6. Respect others the way you want to be respected, and respect the game. And if you do that, everything will pretty much take care of itself.
  7. Make time for others (He loves it when young players come up and ask for advice …).
  8. He tries to pray every day. “I have a connection with the Big Man,” said Rivera, and he wasn’t talking about George Steinbrenner. Rivera does his praying in the morning most of the time, but he finds he has that conversation throughout the day.

He is the greatest reliever in baseball history, with the second-most saves in history, and there is some silver working its way into his hair. Ten years ago, he said, no young players really asked him any questions, but now, he said with a laugh, it’s like they gather in a circle around him like kids.

This entry was posted in Player Feature and tagged . Bookmark the permalink.

5 Responses to The Great One's Guide to Better Living–and Cooperstown

  1. Great article. I come from the Sachel Page school though.

    It's funny, a lot of people joke about Rivera being a god. Now they have their commandments.

  2. Mike S. says:

    The way I break those rules, I should be dead by now.

    The nice thing would be if Mo pitches like Satchel did… let’s recall that Paige was a 42 year old rookie in 1948 when he went 6-1, 2.48 for the WS champion Indians.

    12-10, 3.07 in 1952. He turned 46 that July. More impressively, it was for the sad-sack Browns.

    …and the coup de grace. September 25, 1965. A 59 year old Paige pitches for the KC A’s vs. the Boston Red Sox. From Baseball-Reference.com, the play by play for Paige’s three innings (as a batter, Paige struck out).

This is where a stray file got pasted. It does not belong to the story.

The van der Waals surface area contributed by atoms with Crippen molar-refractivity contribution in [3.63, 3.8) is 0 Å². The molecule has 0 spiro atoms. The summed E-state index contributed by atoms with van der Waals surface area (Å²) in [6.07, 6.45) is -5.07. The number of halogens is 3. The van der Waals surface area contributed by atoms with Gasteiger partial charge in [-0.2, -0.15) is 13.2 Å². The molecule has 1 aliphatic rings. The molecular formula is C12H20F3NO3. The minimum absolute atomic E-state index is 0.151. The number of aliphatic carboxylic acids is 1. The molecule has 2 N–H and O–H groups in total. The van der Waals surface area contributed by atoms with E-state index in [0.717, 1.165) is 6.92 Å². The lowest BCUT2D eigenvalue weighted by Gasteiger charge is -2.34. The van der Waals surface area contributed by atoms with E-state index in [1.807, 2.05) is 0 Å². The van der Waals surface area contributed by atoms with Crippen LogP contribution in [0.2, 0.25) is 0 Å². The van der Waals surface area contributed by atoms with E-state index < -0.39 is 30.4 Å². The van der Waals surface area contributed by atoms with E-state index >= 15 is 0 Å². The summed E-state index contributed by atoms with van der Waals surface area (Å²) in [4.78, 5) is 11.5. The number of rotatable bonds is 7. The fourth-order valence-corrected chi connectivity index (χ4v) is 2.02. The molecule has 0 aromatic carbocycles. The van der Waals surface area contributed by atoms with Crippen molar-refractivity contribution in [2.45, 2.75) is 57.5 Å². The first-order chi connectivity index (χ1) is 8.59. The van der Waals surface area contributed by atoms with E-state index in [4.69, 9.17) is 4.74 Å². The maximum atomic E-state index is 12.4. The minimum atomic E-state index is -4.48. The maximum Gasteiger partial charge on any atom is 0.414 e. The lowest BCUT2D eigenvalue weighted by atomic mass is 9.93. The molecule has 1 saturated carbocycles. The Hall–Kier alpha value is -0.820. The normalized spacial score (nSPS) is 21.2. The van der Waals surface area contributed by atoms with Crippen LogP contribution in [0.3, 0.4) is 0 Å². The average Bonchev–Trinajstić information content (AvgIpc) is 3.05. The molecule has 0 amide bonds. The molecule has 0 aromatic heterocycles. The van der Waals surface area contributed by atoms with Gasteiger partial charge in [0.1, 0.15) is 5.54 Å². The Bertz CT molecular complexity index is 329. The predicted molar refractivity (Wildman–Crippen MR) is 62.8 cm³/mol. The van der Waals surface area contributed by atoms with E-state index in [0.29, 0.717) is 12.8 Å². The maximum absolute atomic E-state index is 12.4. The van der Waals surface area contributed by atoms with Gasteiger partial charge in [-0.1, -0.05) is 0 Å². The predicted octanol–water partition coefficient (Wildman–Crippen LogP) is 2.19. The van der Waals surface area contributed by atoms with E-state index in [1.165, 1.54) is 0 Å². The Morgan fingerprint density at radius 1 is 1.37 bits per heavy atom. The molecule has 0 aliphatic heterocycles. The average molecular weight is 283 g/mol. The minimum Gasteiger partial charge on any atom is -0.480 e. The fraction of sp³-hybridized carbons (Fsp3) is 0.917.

The first…Jim Gosger pops to first. Dalton Jones reached on a 2-base error and was then caught stealing third. Yaz doubled. Tony C. flied to left.

    The second…1-2-3; Lee Thomas Popped to 3b; Felix Mantilla grounded to SS and Eddie Bressoud flied to right.

    The third…Mike Ryan popped to SS, Bill Monbouquette struck out and Gosger grounded to SS.

    3 IP, 10 batters faced, just one over the minimum. No walks. Only the future HOF, Yastrzemski, got a hit. One strikeout.

    Impressive for a 29 year old, much more so for one 59. It’d be great if Mo could pitch agelessly like Ol’ Satch did.

  3. Ol’ Satch was onto a lot, Rob, but he and I differ on the running. I bet he’d give me a world of grief over it, too.

    Good point, Mike, especially on Paige’s efficiency. What Satchel Paige did was just incredible, especially at his age. Imagine if baseball weren’t segregated and he pitched in the majors in his prime. He’d have torn it up. My understanding is that Satchel once picked Mickey Mantle off second by keeping his gaze toward home, yet shuffling his back (right) foot off the rubber and pitching the ball backwards to the bag. Mantle was just frozen. Satch was amazing, and was blessed with a rubber arm. The guy often threw DOUBLE and TRIPLE-headers in the Negro League’s barn-storming style schedule. That’s ridiculous.

  4. She-Fan says:

    I remember when I visited Mo’s steak restaurant in New Rochelle, his co-owner told me that Mo only drinks bottled water so I guess his Second Commandment is really true! He also said Mo wasn’t obsessive about his health regime and didn’t force it on others; he was just very disciplined. And yes, he is a god.

  5. smurfy says:

    Amen. Say, they always say he’s a to pitch pitcher, fastball and cutter, but I think I’ve seen (it’s tough with that off angle and long lens from center) the ball break in on righties. He must be throwing a two seam fastball as well, right?